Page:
William Allen White’s writing covered almost every subject affecting American life from the 1890s through the first half of the 20th century.
But perhaps the column that touched readers most was one he wrote May 17, 1921, after his 16-year-old daughter died:
"The Associated Press reports carrying the news of Mary White's death declared that it came as the result of a fall from a horse. How she would have hooted at that! She never fell from a horse in her life . . . She was proud of few things, and one of them was that she could ride anything that had four legs and hair."
The last hour of his daughter's life was typical, he wrote. She came home from school, changed clothes and hurried for a horse ride before night fell.
As she turned onto North Merchant Street in Emporia, she urged the horse into a lope and passed Emporians she knew well. She turned to wave with her bridle hand.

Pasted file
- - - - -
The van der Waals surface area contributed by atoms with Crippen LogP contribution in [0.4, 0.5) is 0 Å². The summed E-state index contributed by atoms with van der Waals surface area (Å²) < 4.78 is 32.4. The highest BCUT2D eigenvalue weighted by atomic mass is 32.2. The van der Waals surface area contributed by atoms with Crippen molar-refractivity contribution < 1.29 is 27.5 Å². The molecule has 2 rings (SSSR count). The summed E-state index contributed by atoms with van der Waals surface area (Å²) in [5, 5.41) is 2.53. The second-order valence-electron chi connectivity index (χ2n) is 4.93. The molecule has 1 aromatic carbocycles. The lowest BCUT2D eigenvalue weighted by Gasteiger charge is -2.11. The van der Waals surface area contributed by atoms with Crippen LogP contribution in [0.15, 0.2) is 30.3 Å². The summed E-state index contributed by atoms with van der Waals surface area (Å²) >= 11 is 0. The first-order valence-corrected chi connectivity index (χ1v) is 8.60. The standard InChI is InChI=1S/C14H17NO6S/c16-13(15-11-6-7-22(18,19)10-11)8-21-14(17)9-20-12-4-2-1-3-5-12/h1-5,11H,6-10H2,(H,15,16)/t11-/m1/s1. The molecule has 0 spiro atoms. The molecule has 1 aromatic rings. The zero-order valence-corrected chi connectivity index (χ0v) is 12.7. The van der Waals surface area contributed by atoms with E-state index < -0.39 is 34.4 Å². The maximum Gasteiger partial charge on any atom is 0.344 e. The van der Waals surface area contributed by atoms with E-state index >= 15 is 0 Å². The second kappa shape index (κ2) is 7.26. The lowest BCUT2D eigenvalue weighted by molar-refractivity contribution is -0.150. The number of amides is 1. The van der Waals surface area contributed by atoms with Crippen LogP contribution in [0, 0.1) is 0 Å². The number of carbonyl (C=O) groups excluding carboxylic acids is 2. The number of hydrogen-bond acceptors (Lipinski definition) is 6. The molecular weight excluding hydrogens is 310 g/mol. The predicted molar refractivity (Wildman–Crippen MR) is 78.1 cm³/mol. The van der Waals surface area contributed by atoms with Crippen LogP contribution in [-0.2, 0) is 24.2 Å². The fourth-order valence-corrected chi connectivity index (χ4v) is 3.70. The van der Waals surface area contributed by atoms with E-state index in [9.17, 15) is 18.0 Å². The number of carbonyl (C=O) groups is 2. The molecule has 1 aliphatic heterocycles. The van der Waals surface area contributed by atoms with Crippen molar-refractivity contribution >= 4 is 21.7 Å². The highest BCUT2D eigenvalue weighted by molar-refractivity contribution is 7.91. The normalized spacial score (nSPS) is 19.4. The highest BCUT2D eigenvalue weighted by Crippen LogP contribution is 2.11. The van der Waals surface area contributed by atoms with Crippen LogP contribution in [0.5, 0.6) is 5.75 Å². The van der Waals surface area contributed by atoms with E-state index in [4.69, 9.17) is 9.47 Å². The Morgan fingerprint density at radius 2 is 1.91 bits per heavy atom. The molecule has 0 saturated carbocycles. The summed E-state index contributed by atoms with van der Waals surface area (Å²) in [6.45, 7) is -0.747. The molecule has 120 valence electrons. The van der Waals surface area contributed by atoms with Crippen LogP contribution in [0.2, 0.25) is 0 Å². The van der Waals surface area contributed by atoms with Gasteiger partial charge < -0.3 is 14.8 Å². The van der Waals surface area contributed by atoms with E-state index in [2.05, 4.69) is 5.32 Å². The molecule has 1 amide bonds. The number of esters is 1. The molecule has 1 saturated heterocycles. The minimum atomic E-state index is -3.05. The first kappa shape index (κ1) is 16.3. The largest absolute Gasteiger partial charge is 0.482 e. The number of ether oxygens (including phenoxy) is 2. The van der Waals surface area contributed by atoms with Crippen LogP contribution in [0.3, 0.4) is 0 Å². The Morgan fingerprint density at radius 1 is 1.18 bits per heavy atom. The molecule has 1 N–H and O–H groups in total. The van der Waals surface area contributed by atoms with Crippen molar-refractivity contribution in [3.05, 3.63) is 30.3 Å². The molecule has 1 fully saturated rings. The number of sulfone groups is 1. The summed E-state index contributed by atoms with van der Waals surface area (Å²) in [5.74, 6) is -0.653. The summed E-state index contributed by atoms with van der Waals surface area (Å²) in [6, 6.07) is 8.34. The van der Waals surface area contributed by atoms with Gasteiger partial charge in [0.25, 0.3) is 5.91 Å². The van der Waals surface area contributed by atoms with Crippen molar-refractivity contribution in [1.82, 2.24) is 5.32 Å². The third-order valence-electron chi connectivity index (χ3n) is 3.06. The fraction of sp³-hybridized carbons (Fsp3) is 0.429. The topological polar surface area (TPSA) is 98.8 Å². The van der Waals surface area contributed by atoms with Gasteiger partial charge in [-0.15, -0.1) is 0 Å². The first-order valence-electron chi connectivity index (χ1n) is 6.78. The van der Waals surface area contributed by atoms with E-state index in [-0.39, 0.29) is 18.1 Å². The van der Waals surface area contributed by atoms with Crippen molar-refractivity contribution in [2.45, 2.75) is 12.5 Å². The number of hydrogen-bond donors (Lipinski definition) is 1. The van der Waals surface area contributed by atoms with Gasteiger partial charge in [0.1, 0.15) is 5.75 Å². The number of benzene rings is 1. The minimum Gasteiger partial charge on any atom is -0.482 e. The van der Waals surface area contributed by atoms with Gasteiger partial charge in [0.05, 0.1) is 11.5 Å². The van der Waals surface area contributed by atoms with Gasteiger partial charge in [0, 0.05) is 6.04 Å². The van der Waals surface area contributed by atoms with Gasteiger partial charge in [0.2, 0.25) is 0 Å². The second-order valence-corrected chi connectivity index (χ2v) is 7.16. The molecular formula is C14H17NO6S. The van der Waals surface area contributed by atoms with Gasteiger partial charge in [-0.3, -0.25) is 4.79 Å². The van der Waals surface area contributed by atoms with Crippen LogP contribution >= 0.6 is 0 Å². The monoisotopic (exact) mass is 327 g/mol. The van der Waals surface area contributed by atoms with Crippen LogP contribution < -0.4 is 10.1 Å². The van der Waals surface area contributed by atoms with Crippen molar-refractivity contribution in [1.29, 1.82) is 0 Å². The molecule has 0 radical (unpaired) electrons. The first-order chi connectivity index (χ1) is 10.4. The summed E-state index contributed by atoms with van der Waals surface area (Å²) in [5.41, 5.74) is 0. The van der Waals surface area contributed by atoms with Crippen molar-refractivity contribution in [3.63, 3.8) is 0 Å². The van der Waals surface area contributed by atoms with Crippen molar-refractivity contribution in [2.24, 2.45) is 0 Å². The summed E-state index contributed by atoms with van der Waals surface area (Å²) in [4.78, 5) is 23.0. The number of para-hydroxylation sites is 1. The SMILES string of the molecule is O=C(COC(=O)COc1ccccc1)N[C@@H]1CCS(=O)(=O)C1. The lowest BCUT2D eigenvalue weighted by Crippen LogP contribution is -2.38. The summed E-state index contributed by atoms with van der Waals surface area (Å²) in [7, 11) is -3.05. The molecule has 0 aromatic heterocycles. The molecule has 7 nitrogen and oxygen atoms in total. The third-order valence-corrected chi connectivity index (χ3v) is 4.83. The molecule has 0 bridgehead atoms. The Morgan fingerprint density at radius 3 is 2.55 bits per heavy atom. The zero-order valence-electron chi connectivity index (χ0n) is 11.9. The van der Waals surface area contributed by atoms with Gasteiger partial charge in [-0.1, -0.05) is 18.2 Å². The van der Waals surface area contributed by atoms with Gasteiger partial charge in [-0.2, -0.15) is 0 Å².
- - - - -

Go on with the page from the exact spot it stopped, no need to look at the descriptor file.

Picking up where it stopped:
"The horse veered quickly, plunged into the parking the low-hanging limb faced her and while she still looked back waving, the blow came. But she did not fall from her horse; she slipped off, dazed a bit, staggered and fell in a faint. She never quite regained consciousness."
The column contained less than a thousand words but was one of his best known.
White, editor of the Emporia Gazette for nearly half a century, twice won the Pulitzer Prize, journalism's highest honor. Question: What was the other column that William Allen White wrote that won him a Pulitzer Prize?
Answer to Saturday’s question: Salt baron Carey invested in the Hutchinson’s street car service, a box and paper company and real estate.
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